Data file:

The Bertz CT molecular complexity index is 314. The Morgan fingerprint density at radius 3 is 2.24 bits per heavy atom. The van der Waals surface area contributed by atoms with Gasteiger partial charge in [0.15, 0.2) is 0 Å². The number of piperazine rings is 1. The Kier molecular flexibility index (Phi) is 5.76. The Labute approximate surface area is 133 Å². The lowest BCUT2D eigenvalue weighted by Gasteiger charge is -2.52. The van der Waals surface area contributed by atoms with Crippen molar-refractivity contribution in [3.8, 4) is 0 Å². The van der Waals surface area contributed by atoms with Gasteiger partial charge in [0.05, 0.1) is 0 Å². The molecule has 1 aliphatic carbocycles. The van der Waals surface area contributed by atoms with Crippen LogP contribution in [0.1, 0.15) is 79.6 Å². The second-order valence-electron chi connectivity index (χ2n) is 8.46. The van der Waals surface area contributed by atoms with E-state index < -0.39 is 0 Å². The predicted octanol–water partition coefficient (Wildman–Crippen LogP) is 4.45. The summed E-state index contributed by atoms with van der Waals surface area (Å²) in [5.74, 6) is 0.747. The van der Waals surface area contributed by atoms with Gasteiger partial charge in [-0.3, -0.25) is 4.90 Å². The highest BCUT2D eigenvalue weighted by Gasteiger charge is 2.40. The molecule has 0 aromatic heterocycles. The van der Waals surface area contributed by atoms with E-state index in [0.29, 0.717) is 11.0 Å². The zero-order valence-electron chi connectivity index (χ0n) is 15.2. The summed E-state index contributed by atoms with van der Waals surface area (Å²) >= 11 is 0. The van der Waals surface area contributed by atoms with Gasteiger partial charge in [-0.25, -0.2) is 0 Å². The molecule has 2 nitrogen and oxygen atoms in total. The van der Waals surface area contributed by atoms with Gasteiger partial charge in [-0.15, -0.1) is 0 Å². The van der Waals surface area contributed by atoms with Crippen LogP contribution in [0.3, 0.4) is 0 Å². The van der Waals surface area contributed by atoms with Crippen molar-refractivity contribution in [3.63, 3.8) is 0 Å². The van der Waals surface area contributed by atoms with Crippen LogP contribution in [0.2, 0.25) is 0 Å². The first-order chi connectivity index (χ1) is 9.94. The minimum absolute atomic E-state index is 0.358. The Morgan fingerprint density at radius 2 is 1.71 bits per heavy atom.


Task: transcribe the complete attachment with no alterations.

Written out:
The Bertz CT molecular complexity index is 314. The Morgan fingerprint density at radius 3 is 2.24 bits per heavy atom. The van der Waals surface area contributed by atoms with Gasteiger partial charge in [0.15, 0.2) is 0 Å². The number of piperazine rings is 1. The Kier molecular flexibility index (Phi) is 5.76. The Labute approximate surface area is 133 Å². The lowest BCUT2D eigenvalue weighted by Gasteiger charge is -2.52. The van der Waals surface area contributed by atoms with Crippen molar-refractivity contribution in [3.8, 4) is 0 Å². The van der Waals surface area contributed by atoms with Gasteiger partial charge in [0.05, 0.1) is 0 Å². The molecule has 1 aliphatic carbocycles. The van der Waals surface area contributed by atoms with Crippen LogP contribution in [0.1, 0.15) is 79.6 Å². The second-order valence-electron chi connectivity index (χ2n) is 8.46. The van der Waals surface area contributed by atoms with E-state index < -0.39 is 0 Å². The predicted octanol–water partition coefficient (Wildman–Crippen LogP) is 4.45. The summed E-state index contributed by atoms with van der Waals surface area (Å²) in [5.74, 6) is 0.747. The van der Waals surface area contributed by atoms with Gasteiger partial charge in [-0.3, -0.25) is 4.90 Å². The highest BCUT2D eigenvalue weighted by Gasteiger charge is 2.40. The molecule has 0 aromatic heterocycles. The van der Waals surface area contributed by atoms with E-state index in [0.29, 0.717) is 11.0 Å². The zero-order valence-electron chi connectivity index (χ0n) is 15.2. The summed E-state index contributed by atoms with van der Waals surface area (Å²) >= 11 is 0. The van der Waals surface area contributed by atoms with Gasteiger partial charge in [-0.25, -0.2) is 0 Å². The molecule has 2 nitrogen and oxygen atoms in total. The van der Waals surface area contributed by atoms with Gasteiger partial charge in [-0.15, -0.1) is 0 Å². The van der Waals surface area contributed by atoms with Crippen LogP contribution in [0.3, 0.4) is 0 Å². The van der Waals surface area contributed by atoms with Crippen molar-refractivity contribution in [3.63, 3.8) is 0 Å². The van der Waals surface area contributed by atoms with Crippen LogP contribution in [0.2, 0.25) is 0 Å². The first-order chi connectivity index (χ1) is 9.94. The minimum absolute atomic E-state index is 0.358. The Morgan fingerprint density at radius 2 is 1.71 bits per heavy atom.